Measure Tracking Criminal Sentences Put On Hold
State lawmakers are pushing to track sentencing as a way to stamp out disparities in how penalties are doled out. But at its first hearing, the measure was put on hold.
Florida’s point system is meant to ensure parity in how defendants are treated when they come before a judge. But reporting from the Sarasota Herald Tribune indicates people of color often get stiffer penalties. Now Rep. Kionne McGhee (D-Miami) wants a state research agency to track sentences.
“We’re simply asking for transparency,” McGhee says, “That a teachable moment has been revealed, and that when you have a teachable moment we all should learn from it.”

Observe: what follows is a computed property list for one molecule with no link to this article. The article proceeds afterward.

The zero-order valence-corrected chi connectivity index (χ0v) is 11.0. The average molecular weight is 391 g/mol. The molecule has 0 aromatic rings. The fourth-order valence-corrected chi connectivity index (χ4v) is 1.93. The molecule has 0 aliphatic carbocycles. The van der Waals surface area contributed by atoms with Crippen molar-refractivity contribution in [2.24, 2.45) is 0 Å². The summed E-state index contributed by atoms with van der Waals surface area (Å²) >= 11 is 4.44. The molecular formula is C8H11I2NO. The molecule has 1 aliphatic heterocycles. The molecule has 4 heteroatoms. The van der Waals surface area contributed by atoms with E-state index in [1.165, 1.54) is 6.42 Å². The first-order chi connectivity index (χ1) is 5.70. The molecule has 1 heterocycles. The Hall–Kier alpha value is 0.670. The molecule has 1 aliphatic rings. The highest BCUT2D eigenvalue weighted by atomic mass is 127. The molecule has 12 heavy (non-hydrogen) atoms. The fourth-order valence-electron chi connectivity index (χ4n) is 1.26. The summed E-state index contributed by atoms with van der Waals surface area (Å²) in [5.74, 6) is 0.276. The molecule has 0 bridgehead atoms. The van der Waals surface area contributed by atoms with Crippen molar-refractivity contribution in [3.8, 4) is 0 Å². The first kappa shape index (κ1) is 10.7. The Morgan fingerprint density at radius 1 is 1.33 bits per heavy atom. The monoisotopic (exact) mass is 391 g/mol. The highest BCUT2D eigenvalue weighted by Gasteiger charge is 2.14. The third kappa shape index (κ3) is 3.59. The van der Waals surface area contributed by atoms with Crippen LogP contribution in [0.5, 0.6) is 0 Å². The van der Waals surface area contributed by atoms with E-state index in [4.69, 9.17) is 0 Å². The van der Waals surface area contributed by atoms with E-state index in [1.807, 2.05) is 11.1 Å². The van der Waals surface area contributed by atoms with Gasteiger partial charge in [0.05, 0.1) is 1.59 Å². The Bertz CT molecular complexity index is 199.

Investigative reporting from the Sarasota Herald Tribune suggests there are striking disparities in how defendants of color are treated. Sen. Audrey Gibson (D-Jacksonville) says the legislature should investigate.
“I think it’s time that we look at whether or not Florida’s doing a good job when it comes to how we sentence people and whom we are sentencing,” Gibson says, “or are there opportunities for improvement.”
Gibson and McGhee’s measures would catalog the sentences handed down by each judge and demographic information about the defendants.
But the Senate Criminal Justice committee temporarily postponed the bill Monday. The measure could get another hearing, but may have trouble finding enough votes over the objection of some judges.